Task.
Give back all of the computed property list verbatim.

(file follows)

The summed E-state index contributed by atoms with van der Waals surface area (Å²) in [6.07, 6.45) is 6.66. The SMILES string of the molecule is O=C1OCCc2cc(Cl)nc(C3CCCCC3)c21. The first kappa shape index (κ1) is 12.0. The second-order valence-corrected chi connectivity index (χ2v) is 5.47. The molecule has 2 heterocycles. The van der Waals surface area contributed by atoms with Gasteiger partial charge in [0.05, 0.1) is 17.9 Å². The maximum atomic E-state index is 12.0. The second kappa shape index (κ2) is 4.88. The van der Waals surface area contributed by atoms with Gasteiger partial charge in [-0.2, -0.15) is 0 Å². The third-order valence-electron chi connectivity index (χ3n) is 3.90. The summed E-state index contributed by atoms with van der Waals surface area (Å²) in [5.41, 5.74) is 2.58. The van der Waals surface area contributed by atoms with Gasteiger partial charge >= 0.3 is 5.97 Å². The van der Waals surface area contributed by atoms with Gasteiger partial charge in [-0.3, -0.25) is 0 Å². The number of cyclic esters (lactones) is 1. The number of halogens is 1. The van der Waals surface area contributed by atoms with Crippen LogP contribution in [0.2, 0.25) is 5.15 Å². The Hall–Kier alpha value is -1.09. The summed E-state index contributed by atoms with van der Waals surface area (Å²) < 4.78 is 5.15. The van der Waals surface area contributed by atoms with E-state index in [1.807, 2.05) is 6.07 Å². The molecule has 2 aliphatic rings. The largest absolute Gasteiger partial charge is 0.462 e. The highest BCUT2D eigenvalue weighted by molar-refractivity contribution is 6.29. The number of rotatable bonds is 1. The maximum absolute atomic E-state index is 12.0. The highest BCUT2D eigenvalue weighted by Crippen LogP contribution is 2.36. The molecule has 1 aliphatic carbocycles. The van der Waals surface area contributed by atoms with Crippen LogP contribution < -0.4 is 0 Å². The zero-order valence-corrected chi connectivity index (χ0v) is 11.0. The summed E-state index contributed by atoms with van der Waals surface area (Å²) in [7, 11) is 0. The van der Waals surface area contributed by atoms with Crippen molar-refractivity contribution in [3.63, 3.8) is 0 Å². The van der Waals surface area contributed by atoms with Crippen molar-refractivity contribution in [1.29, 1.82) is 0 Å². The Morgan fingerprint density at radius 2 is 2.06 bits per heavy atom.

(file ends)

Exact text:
The summed E-state index contributed by atoms with van der Waals surface area (Å²) in [6.07, 6.45) is 6.66. The SMILES string of the molecule is O=C1OCCc2cc(Cl)nc(C3CCCCC3)c21. The first kappa shape index (κ1) is 12.0. The second-order valence-corrected chi connectivity index (χ2v) is 5.47. The molecule has 2 heterocycles. The van der Waals surface area contributed by atoms with Gasteiger partial charge in [0.05, 0.1) is 17.9 Å². The maximum atomic E-state index is 12.0. The second kappa shape index (κ2) is 4.88. The van der Waals surface area contributed by atoms with Gasteiger partial charge in [-0.2, -0.15) is 0 Å². The third-order valence-electron chi connectivity index (χ3n) is 3.90. The summed E-state index contributed by atoms with van der Waals surface area (Å²) in [5.41, 5.74) is 2.58. The van der Waals surface area contributed by atoms with Gasteiger partial charge >= 0.3 is 5.97 Å². The van der Waals surface area contributed by atoms with Gasteiger partial charge in [-0.3, -0.25) is 0 Å². The number of cyclic esters (lactones) is 1. The number of halogens is 1. The van der Waals surface area contributed by atoms with Crippen LogP contribution in [0.2, 0.25) is 5.15 Å². The Hall–Kier alpha value is -1.09. The summed E-state index contributed by atoms with van der Waals surface area (Å²) < 4.78 is 5.15. The van der Waals surface area contributed by atoms with E-state index in [1.807, 2.05) is 6.07 Å². The molecule has 2 aliphatic rings. The largest absolute Gasteiger partial charge is 0.462 e. The highest BCUT2D eigenvalue weighted by molar-refractivity contribution is 6.29. The number of rotatable bonds is 1. The maximum absolute atomic E-state index is 12.0. The highest BCUT2D eigenvalue weighted by Crippen LogP contribution is 2.36. The molecule has 1 aliphatic carbocycles. The van der Waals surface area contributed by atoms with Crippen LogP contribution < -0.4 is 0 Å². The zero-order valence-corrected chi connectivity index (χ0v) is 11.0. The summed E-state index contributed by atoms with van der Waals surface area (Å²) in [7, 11) is 0. The van der Waals surface area contributed by atoms with Crippen molar-refractivity contribution in [3.63, 3.8) is 0 Å². The van der Waals surface area contributed by atoms with Crippen molar-refractivity contribution in [1.29, 1.82) is 0 Å². The Morgan fingerprint density at radius 2 is 2.06 bits per heavy atom.